by Trevor Hopkins

Dulelm Hollows was just as boring on this visit as it had been on the previous one. With a distinct feeling of deja vu, Gumshoe and I retraced our steps with me once again concealed in the back of his ancient car.

We had spent the day recuperating, mainly sleeping - with Nether keeping watch - and a lot of eating. Between the four of us, we did serious damage to Gumshoe's larder of tinned and preserved foodstuffs. Human food is in general a bit bland for Goblin tastes - we prefer stronger flavours and more robust textures, something to get our teeth into - but there is an old saying about "hunger being the best sauce". It was certainly true that day; I wolfed down everything that Gumshoe's stock cupboard could provide. I know for sure that the PI will be filling the trunk of his car with groceries the next time he comes up here.

Feeling somewhat recovered, Gumshoe and I left Nether to look after Rosie in the little apartment over the garages. She was keen to come along but all three males did their best to persuade her it was too dangerous. Besides, Nether was not here entirely alone; he clearly had managed to gain access to some backup, some resources I hadn't known he could draw upon - although perhaps I should have guessed before now.

It was two hours drive from the quiet neighbourhood that was Gumshoe's family home to the sleepy backwater called Dulelm Hollows. It was getting dark by the time we arrived and the whole place was wrapped in a chilly mist which added to the sense of gloom. I followed the human PI out of the car, tugging up the collar of my coat against the dampness and looked around.

"Nothing much changes here, does it?" I commented wryly, receiving a terse grunt in reply.

For the next three hours, we criss-crossed the dour hamlet that was the entirety of Dulelm Hollows, revisited each of the broken-down homesteads we had searched the last time and with Gumshoe again gritting his teeth against the repulsive glamours that still held as strongly as ever. There was no hint of Goblins in residence, and precious little evidence of any humans either.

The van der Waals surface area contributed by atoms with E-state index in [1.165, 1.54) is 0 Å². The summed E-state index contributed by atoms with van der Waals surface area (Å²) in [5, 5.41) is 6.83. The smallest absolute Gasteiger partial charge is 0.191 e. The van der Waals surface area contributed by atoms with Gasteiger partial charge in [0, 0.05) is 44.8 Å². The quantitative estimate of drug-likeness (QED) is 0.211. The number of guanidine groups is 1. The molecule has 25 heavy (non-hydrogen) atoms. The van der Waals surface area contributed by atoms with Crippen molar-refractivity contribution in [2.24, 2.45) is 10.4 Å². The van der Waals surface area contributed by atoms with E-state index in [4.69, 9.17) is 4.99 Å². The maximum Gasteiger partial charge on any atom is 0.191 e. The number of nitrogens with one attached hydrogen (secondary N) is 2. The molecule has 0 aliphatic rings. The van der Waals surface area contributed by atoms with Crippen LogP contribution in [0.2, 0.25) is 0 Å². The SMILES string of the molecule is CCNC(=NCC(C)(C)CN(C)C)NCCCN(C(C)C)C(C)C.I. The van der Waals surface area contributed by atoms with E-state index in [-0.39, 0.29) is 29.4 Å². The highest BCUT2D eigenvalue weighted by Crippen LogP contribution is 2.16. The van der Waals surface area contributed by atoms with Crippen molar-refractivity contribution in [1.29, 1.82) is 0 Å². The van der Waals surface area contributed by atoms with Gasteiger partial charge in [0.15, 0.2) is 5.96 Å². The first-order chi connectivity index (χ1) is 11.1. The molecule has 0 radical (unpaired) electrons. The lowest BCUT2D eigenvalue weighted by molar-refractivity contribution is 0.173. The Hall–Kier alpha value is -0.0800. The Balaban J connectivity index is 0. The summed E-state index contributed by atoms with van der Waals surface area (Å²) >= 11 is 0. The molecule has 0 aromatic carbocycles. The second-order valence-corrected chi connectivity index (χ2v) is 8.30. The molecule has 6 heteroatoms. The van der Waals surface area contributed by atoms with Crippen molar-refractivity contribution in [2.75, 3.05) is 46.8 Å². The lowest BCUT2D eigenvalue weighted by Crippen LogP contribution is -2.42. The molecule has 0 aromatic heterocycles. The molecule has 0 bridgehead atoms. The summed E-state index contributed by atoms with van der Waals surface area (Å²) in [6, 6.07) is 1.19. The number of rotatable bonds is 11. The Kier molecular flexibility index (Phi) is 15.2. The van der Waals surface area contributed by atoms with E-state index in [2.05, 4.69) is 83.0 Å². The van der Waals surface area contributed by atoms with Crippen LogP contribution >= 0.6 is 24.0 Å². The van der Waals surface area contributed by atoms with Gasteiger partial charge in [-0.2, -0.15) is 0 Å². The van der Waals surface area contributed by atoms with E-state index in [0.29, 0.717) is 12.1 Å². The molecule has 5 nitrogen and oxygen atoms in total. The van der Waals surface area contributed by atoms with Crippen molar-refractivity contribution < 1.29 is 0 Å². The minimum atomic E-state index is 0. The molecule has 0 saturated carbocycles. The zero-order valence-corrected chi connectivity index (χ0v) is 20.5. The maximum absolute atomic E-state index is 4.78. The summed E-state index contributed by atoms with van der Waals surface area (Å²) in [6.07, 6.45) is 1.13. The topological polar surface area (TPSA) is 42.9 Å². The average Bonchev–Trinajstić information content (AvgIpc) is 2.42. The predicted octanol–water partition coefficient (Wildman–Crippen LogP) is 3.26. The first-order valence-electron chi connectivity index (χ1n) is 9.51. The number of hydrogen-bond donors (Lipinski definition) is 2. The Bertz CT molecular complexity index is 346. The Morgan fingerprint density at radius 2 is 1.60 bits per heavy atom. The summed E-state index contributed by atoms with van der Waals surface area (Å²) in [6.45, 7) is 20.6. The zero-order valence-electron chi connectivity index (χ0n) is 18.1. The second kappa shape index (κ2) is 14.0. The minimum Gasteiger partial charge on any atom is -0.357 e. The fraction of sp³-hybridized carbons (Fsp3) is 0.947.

There were probably no more than two dozen properties in the entire hamlet, varying from the dilapidated to the magnificent. The centre comprised of five cottages, all in good repair, set to one side of a grand old house which stood in its own grounds. The cottages had no doubt at one time housed some of the staff for the mansion, although they had now been gentrified out of all recognition.

Finally, Gumshoe stopped and leant on a high stone wall that marked the edge of some large property we had passed half a dozen times in our quest.

"We're wasting our time," he said glumly.

I had to agree with him. There had to be something strange, something out of the ordinary, something beyond the reach of ordinary senses going on in this gods-forsaken backwater. Everything we had heard hinted at some astounding coup, some world-changing deployment of magic to be perpetrated by my old tutor Urquhart Garrick. But the Old One had said that they could not perceive events around Garrick and surely the Professor had something to do with Dulelm Hollows.

It was time for a long shot. I reached deep into the commodious pockets that line the inner of the long coat I habitually wear and pulled out a small cardboard box colourfully marked with complex scripts that humans still insist on referring to as "runes". It was a residual magic detection spell, that very expensive glamour I had acquired from Gaur's emporium only a few days ago.

Now, this kind of magic is tricky stuff. It's prone to all kinds of malfunction, the most obvious kinds of which are frequently supposed to be sabotage or just the vendor making a fast buck by palming off substandard goods as the real thing. I had established a grudgingly respectful professional relationship with Gaur over - oh, it must be getting on for a hundred years - and I judged it unlikely he would deliberately rip me off. His wares were expensive, to the point I was reluctant to use his glamours unless there was no alternative and the prize for success would adequately compensate me for the ruinous expense.

I was convinced that, if used properly, Guar's glamours would almost certainly work as advertised. The trick, of course, was actually using it properly. Magics of this complexity are prone to more subtle failures: deployed incorrectly, or in the wrong place, they are liable to give entirely misleading results. It is for these reasons that the results of using such a glamour are not admissible as evidence in a court of law. Indeed, this kind of spell is illegal to either own or deploy, which was of course why I was forced to acquire them from a back-streets dealer like Gaur.

I held up the little box that contained the puissant glamour so that Gumshoe could see it.

"I think it's time," I said slowly, "To apply a little magic to the situation."

Part 81 Part 83